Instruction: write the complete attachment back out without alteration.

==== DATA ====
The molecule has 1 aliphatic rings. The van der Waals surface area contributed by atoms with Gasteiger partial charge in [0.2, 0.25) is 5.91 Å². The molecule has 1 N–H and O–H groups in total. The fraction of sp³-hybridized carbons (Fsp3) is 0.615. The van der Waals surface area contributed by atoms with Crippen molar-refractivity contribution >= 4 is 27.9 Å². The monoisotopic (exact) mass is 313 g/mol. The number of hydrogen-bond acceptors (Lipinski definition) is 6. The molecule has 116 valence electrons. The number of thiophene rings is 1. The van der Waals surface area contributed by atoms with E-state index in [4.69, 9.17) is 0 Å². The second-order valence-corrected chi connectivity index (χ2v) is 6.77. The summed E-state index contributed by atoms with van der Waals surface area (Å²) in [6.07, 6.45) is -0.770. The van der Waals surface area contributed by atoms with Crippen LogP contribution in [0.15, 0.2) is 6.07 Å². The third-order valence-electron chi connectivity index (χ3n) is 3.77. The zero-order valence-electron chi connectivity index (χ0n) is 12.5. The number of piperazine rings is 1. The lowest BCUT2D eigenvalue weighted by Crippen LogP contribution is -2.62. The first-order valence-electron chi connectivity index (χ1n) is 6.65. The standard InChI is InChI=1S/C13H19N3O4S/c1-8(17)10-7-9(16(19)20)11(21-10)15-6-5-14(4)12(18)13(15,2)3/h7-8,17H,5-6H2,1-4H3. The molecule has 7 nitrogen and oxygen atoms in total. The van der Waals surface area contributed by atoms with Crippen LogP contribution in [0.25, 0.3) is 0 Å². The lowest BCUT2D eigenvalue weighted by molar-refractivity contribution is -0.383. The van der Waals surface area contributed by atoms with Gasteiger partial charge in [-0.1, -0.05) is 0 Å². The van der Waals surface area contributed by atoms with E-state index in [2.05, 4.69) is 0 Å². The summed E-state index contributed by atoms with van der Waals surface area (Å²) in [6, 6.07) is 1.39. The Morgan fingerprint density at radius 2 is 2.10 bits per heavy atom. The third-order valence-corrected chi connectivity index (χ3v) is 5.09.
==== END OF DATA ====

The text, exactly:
The molecule has 1 aliphatic rings. The van der Waals surface area contributed by atoms with Gasteiger partial charge in [0.2, 0.25) is 5.91 Å². The molecule has 1 N–H and O–H groups in total. The fraction of sp³-hybridized carbons (Fsp3) is 0.615. The van der Waals surface area contributed by atoms with Crippen molar-refractivity contribution >= 4 is 27.9 Å². The monoisotopic (exact) mass is 313 g/mol. The number of hydrogen-bond acceptors (Lipinski definition) is 6. The molecule has 116 valence electrons. The number of thiophene rings is 1. The van der Waals surface area contributed by atoms with E-state index in [4.69, 9.17) is 0 Å². The second-order valence-corrected chi connectivity index (χ2v) is 6.77. The summed E-state index contributed by atoms with van der Waals surface area (Å²) in [6.07, 6.45) is -0.770. The van der Waals surface area contributed by atoms with Crippen LogP contribution in [0.15, 0.2) is 6.07 Å². The third-order valence-electron chi connectivity index (χ3n) is 3.77. The zero-order valence-electron chi connectivity index (χ0n) is 12.5. The number of piperazine rings is 1. The lowest BCUT2D eigenvalue weighted by Crippen LogP contribution is -2.62. The first-order valence-electron chi connectivity index (χ1n) is 6.65. The standard InChI is InChI=1S/C13H19N3O4S/c1-8(17)10-7-9(16(19)20)11(21-10)15-6-5-14(4)12(18)13(15,2)3/h7-8,17H,5-6H2,1-4H3. The molecule has 7 nitrogen and oxygen atoms in total. The van der Waals surface area contributed by atoms with Crippen LogP contribution in [0.25, 0.3) is 0 Å². The lowest BCUT2D eigenvalue weighted by molar-refractivity contribution is -0.383. The van der Waals surface area contributed by atoms with Gasteiger partial charge in [-0.1, -0.05) is 0 Å². The van der Waals surface area contributed by atoms with E-state index in [2.05, 4.69) is 0 Å². The summed E-state index contributed by atoms with van der Waals surface area (Å²) in [6, 6.07) is 1.39. The Morgan fingerprint density at radius 2 is 2.10 bits per heavy atom. The third-order valence-corrected chi connectivity index (χ3v) is 5.09.